The Global Ramifications of American Caesarism

Yesterday I gave a talk at Understanding Local Entanglements of Global Inequalities conference, a collaboration between UWI and the University of Giessen, Germany.

Although the main set of discussions revolved around issues of coloniality and migration, my panel was tasked to speak to ‘Capitalism and the Reproduction of Inequality.’ Ceren Turkman, my fellow panelist, spoke to the renters movements in Berlin as they confronted gentrification driven by hedge fund investments. It was a very good paper, so be on the lookout for Ceren in the years ahead,

With an eye on the headlines about Facebook, the Mercers, and the like, I spoke to the politics of class formation. Here is the abstract:

The Global Ramifications of American Caesarism

American politics is at a decisive historical conjuncture, one that resembles Gramsci’s description of a Caesarian response to an ‘organic crisis.’ The courts, as a lagging indicator, reveal this longstanding ‘catastrophic equilibrium.’ In this paper I trace how digital media instruments are used by different factions within the capitalist ruling class to gain influence over the commanding heights of the American social structure. Following this examination of class struggle ‘from above,’ I analyse how factions within the ruling class mobilise audience power in service of their agenda to gain dominance over the American cultural superstructure. Lastly, I analyse the global ramification of these developments, suggesting that the outcome will bring nothing but greater social inequality both in the United States and worldwide.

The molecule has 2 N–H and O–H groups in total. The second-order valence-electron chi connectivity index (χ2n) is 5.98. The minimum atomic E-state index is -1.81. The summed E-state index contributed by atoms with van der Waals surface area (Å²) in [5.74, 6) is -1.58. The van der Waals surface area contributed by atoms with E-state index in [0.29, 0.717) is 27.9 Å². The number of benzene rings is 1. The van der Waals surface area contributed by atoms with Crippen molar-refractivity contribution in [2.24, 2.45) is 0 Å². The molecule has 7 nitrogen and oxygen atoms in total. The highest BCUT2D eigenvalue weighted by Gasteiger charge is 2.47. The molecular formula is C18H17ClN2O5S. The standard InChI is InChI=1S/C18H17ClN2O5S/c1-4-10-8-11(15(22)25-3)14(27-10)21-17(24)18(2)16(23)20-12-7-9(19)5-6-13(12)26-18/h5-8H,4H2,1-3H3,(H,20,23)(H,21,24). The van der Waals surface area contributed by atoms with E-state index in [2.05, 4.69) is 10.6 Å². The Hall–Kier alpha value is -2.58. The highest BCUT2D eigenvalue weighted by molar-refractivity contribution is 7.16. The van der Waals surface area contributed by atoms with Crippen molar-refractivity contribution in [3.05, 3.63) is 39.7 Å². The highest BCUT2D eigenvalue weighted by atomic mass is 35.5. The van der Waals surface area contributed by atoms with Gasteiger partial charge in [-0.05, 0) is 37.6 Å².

If any of this sounds interesting, drop me a line and I can send you a Dropbox link to the full paper.

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Author: Scott Timcke

I’m a Lecturer in the Department of Literary, Cultural and Communication Studies at the University of the West Indies. I use Marxist methods to study social inequality, the digital mode of production, the causes and consequences of imperial violence in the early 21st Century.

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